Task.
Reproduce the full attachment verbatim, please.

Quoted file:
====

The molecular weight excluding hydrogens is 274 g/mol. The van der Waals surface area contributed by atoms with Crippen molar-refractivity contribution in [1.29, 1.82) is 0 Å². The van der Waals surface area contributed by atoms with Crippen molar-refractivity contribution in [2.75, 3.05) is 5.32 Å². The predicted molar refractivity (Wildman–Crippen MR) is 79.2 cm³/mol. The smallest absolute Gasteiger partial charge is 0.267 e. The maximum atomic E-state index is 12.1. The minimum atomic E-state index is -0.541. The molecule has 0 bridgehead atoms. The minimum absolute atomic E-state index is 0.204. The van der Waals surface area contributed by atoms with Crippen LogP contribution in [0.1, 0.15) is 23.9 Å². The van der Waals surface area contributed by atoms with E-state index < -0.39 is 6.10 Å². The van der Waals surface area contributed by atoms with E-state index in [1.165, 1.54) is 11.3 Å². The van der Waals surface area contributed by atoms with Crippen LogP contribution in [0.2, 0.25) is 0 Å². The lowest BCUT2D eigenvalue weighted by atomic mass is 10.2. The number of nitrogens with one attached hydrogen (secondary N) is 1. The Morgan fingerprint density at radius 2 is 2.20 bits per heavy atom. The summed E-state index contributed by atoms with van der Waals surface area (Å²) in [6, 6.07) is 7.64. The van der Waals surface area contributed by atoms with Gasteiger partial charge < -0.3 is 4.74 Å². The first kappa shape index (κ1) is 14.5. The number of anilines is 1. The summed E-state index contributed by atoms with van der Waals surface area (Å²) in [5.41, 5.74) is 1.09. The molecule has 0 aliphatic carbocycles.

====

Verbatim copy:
The molecular weight excluding hydrogens is 274 g/mol. The van der Waals surface area contributed by atoms with Crippen molar-refractivity contribution in [1.29, 1.82) is 0 Å². The van der Waals surface area contributed by atoms with Crippen molar-refractivity contribution in [2.75, 3.05) is 5.32 Å². The predicted molar refractivity (Wildman–Crippen MR) is 79.2 cm³/mol. The smallest absolute Gasteiger partial charge is 0.267 e. The maximum atomic E-state index is 12.1. The minimum atomic E-state index is -0.541. The molecule has 0 bridgehead atoms. The minimum absolute atomic E-state index is 0.204. The van der Waals surface area contributed by atoms with Crippen LogP contribution in [0.1, 0.15) is 23.9 Å². The van der Waals surface area contributed by atoms with E-state index < -0.39 is 6.10 Å². The van der Waals surface area contributed by atoms with E-state index in [1.165, 1.54) is 11.3 Å². The van der Waals surface area contributed by atoms with Crippen LogP contribution in [0.2, 0.25) is 0 Å². The lowest BCUT2D eigenvalue weighted by atomic mass is 10.2. The number of nitrogens with one attached hydrogen (secondary N) is 1. The Morgan fingerprint density at radius 2 is 2.20 bits per heavy atom. The summed E-state index contributed by atoms with van der Waals surface area (Å²) in [6, 6.07) is 7.64. The van der Waals surface area contributed by atoms with Gasteiger partial charge < -0.3 is 4.74 Å². The first kappa shape index (κ1) is 14.5. The number of anilines is 1. The summed E-state index contributed by atoms with van der Waals surface area (Å²) in [5.41, 5.74) is 1.09. The molecule has 0 aliphatic carbocycles.